Virgin Blue is applauding the new Open Skies bilateral between Australia and the USA, and Qantas has moved quickly to maximise its rights under it. Praising the new accord, Australia's transport minister Anthony Albanese predicts it will be good for competition, a remark echoed by Brett Godfrey, Virgin Blue's chief executive. He says the deal clears the way for Virgin Blue's new V Australia subsidiary to launch US flights later this year.

The new agreement has prompted Qantas to file with Australia's international air services commission an application to expand its US authority to the fullest extent. It seeks unlimited capacity and frequency for passenger and cargo services, and the right to codeshare with its own subsidiaries. Qantas low-cost subsidiary Jetstar, which has been flying to Hawaii since the end of 2006, plans to eventually serve the US mainland but recently said it would be another three years before it is ready to do so.

So far Qantas has not disclosed any additional US flight plans. Based on past practice, it is more likely to boost capacity on existing routes - it currently serves Los Angeles, San Francisco and New York - than open new ones.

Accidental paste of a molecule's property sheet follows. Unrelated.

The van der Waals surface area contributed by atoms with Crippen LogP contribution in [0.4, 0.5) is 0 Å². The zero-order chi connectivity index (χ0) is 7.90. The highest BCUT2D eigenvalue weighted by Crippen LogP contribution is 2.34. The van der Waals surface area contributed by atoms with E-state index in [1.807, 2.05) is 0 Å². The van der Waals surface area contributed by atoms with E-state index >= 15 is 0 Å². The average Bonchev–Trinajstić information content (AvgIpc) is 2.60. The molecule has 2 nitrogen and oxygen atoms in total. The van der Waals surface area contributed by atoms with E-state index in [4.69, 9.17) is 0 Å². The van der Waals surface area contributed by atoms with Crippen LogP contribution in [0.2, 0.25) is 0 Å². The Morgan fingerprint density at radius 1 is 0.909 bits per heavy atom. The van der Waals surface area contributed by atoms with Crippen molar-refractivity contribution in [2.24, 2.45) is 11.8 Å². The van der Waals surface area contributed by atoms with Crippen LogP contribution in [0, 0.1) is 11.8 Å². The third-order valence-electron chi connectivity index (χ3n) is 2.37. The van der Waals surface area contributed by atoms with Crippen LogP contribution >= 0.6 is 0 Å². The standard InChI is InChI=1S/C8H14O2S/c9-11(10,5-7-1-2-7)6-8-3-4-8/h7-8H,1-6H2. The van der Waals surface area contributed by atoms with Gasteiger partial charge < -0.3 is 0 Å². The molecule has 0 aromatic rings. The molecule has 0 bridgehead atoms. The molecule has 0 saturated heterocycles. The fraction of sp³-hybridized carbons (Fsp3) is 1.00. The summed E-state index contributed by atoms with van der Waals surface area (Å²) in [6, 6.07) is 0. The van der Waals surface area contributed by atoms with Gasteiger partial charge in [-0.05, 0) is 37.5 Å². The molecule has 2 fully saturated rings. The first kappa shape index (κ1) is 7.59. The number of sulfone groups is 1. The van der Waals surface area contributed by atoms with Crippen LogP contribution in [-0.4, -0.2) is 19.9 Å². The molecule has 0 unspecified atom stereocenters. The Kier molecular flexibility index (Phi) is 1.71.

The new accord came after Australia asked the US government to revise the bilateral so that V Australia could operate 10 weekly frequencies to the USA. V Australia is preparing to launch flights in November between Australia's east coast and the US west coast using a fleet of new Boeing 777-300ERs but has not yet revealed which airports it will serve. United Airlines opposed V Australia's request unless Australia accepted an Open Skies ­bilateral. Negotiators agreed on such a pact after only one round of formal talks.

It remains unclear how much US carriers will use their expanded Australian rights. United, which has said nothing yet about additional flights, is the only US carrier that now operates services to Australia from the US mainland. Continental Micronesia, however, serves Cairns from the US territory of Guam and Hawaiian has served Sydney from Honolulu since 2004.

Delta Air Lines, which has been looking at launching flights to Australia as early as 2009 using its new fleet of Boeing 777-200LRs, could become the fourth US carrier serving Australia. Air Canada also served the US-Australia market until December, when it dropped the Honolulu stop to its Vancouver-Sydney flight and converted it to a ­non-stop service.

Source: Airline Business